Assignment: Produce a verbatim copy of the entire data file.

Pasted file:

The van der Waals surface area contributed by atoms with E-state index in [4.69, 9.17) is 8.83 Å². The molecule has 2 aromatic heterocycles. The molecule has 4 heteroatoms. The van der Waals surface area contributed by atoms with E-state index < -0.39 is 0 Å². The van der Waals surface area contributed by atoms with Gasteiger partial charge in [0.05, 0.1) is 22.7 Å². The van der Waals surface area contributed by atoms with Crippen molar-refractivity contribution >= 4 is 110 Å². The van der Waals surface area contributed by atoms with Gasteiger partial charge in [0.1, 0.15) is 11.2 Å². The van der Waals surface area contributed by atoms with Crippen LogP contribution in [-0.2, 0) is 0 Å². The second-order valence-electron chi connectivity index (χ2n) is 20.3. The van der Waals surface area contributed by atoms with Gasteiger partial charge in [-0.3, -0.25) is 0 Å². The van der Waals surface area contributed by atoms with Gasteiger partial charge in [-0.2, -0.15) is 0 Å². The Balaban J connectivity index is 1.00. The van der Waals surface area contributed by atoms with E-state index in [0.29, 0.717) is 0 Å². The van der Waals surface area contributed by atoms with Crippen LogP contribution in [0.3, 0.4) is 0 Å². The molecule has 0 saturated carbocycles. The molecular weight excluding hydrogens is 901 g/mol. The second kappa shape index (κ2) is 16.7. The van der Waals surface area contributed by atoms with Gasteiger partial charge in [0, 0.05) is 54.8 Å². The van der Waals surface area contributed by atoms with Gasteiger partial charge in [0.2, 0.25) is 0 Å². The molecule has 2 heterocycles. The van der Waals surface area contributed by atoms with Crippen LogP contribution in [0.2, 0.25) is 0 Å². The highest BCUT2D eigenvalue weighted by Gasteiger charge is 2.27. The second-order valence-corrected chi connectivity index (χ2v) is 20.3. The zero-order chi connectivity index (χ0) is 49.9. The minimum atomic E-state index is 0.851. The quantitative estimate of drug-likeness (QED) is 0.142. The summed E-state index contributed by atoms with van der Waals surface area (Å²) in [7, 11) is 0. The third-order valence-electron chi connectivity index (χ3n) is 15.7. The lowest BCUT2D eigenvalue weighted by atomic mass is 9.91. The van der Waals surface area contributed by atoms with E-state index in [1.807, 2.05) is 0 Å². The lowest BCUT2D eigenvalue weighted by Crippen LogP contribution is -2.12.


The van der Waals surface area contributed by atoms with E-state index in [4.69, 9.17) is 8.83 Å². The molecule has 2 aromatic heterocycles. The molecule has 4 heteroatoms. The van der Waals surface area contributed by atoms with E-state index < -0.39 is 0 Å². The van der Waals surface area contributed by atoms with Gasteiger partial charge in [0.05, 0.1) is 22.7 Å². The van der Waals surface area contributed by atoms with Crippen molar-refractivity contribution >= 4 is 110 Å². The van der Waals surface area contributed by atoms with Gasteiger partial charge in [0.1, 0.15) is 11.2 Å². The van der Waals surface area contributed by atoms with Crippen LogP contribution in [-0.2, 0) is 0 Å². The second-order valence-electron chi connectivity index (χ2n) is 20.3. The van der Waals surface area contributed by atoms with Gasteiger partial charge in [-0.3, -0.25) is 0 Å². The van der Waals surface area contributed by atoms with Gasteiger partial charge in [-0.2, -0.15) is 0 Å². The Balaban J connectivity index is 1.00. The van der Waals surface area contributed by atoms with E-state index in [0.29, 0.717) is 0 Å². The van der Waals surface area contributed by atoms with Crippen LogP contribution in [0.3, 0.4) is 0 Å². The molecule has 0 saturated carbocycles. The molecular weight excluding hydrogens is 901 g/mol. The second kappa shape index (κ2) is 16.7. The van der Waals surface area contributed by atoms with Gasteiger partial charge in [0, 0.05) is 54.8 Å². The van der Waals surface area contributed by atoms with Gasteiger partial charge in [0.2, 0.25) is 0 Å². The molecule has 2 heterocycles. The van der Waals surface area contributed by atoms with Crippen LogP contribution in [0.2, 0.25) is 0 Å². The highest BCUT2D eigenvalue weighted by Gasteiger charge is 2.27. The second-order valence-corrected chi connectivity index (χ2v) is 20.3. The zero-order chi connectivity index (χ0) is 49.9. The minimum atomic E-state index is 0.851. The quantitative estimate of drug-likeness (QED) is 0.142. The summed E-state index contributed by atoms with van der Waals surface area (Å²) in [7, 11) is 0. The third-order valence-electron chi connectivity index (χ3n) is 15.7. The lowest BCUT2D eigenvalue weighted by atomic mass is 9.91. The van der Waals surface area contributed by atoms with E-state index in [1.807, 2.05) is 0 Å². The lowest BCUT2D eigenvalue weighted by Crippen LogP contribution is -2.12.